The Native American Finance Officers Association works to keep tribal governments and businesses abreast of accounting standards and changes in financial management as they evolve.
Since tribal governments follow the “generally accepted accounting principles” set by the Governmental Accounting Standards Board, a board established by the Financial Accounting Foundation and recognized as the official source of these principles, NAFOA provides support in helping tribal governments and their entities understand these.
Because of this need, NAFOA also joined in 2000 the Governmental Accounting Standards Advisory Council, a council appointed by the FAF, to further its work and the understanding of issues specific to tribal governments.
“NAFOA approached the Financial Accounting Foundation in 1999 to see if it could have representation with the GASAC,” said Corinne Wilson, Fort McDermitt Paiute-Shoshone, a NAFOA board member. “They didn’t know at the time that tribes were governments and checked with the Department of Interior.”
Now NAFOA provides American Indian governments representation on the GASAC, which enables GASB to help with setting standards that aid and reflect the various types of governmental bodies – local, state and tribal – in the country.
“When we do our accounting and financial statements, they are in accord with GASB standards,” said Wilson, a CPA with Moss Adams LLP, who represented NAFOA on GASAC from 2000-2006.
NAFOA provides feedback to the advisory council on tribal governments and how the standards would affect tribal governments, and the GASAC constantly meets as changes occur in the marketplace, Wilson said.
For GASAC, having NAFOA on the advisory council has been a win-win situation, said Dean Mead, GASB research manager. “It has given us insights into the unique issues that tribal governments confront and gives them a voice in the standard-setting process that they previously didn’t have.”
In addition to serving on GASAC, NAFOA has written tribal implementation and gaming guides to assist tribes in financial management.
“If we publish something, we run it through GASB to make sure whatever we’re saying follows the standards,” Wilson said.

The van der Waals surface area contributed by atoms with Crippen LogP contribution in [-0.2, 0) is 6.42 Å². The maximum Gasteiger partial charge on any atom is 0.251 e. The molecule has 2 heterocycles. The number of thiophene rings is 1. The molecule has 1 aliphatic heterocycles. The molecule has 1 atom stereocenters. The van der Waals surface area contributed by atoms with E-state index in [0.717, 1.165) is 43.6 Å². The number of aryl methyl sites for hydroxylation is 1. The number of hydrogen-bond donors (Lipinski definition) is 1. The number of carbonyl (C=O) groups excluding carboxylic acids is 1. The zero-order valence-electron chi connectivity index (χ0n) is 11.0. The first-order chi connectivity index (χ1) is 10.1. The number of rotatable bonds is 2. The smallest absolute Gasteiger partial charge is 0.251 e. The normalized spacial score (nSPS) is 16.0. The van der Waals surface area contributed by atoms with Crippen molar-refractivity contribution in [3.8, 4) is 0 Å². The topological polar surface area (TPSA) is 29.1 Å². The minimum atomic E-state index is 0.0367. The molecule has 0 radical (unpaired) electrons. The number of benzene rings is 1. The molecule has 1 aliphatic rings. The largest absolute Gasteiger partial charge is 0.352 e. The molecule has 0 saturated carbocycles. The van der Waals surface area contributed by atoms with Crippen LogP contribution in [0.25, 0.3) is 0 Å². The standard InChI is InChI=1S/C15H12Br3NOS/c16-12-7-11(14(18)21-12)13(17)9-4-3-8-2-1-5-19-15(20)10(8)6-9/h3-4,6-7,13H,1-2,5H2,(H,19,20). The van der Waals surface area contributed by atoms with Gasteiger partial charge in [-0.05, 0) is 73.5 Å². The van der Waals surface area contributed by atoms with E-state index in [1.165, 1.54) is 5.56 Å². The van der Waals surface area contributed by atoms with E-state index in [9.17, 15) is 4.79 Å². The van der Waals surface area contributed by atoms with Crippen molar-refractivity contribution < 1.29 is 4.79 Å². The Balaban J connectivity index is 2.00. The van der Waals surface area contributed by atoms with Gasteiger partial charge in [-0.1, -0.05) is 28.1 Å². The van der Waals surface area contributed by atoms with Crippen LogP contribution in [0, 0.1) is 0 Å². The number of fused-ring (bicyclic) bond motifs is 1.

One measure of NAFOA’s importance on the GASAC is that the council sets its priorities for its research and technical projects for issues that are prevailing and need to be addressed, said Ryan Claw, NAFOA board treasurer and GASAC representative for the past three years.
“As a GASAC representative, I can voice about accounting issues that are affecting tribal governments,” said Claw, Tohono O’odham Nation member and treasurer.
For example, Claw said GASB had been considering a research project with the “reporting entity,” also known as “Statement 14” in government reporting.
“‘Statement 14’ means how inclusive the reporting is of the governments’ entities when you’re preparing financial statements,” he said. “Each tribal government is unique and how they classify a ‘reporting entity’ is unique and depends on how all of their entities are formulated.”
The existing guidance allows for some broad judgment such as whether a certain entity should be included with the primary government entity.
“From my own experience, we have relationships with our political subdivisions at the Tohono O’odham Nation, and I just felt that additional guidance was necessary and would be a good project for the GASB to undertake,” Claw said. “When you look at the existing guidance out there, there’s a lot of judgment with auditors and accountants. Just being a representative, I can say there are some issues out there with the tribal governments. I can give some elevated priority regarding issues from my end.”
By joining the GASAC, NAFOA has increased the exposure and understanding that tribes are governments, Wilson said.
“We follow the same accounting standards, and we have an opportunity to provide feedback when they’re setting standards and researching technical government accounting issues,” she said.
Another benefit is that Indian representation helps tribal councils and people in Indian country.
“That’s why we created the gaming guide.”
Both GASB and GASAC have been favorable to NAFOA, Claw said.
NAFOA, in turn, relays the new accounting standards and information to its members, especially during its conferences.
“Another tool is we’ve been using is a Web site that includes information that I’ve provided as a GASAC representative to all of the members of our organization,” Claw said.
He posts this information to a blog that he updates periodically at www.nafoa.blogspot.com.
“It’s just more examples of meetings I go to, and it’s an attempt to try to get feedback from our membership.”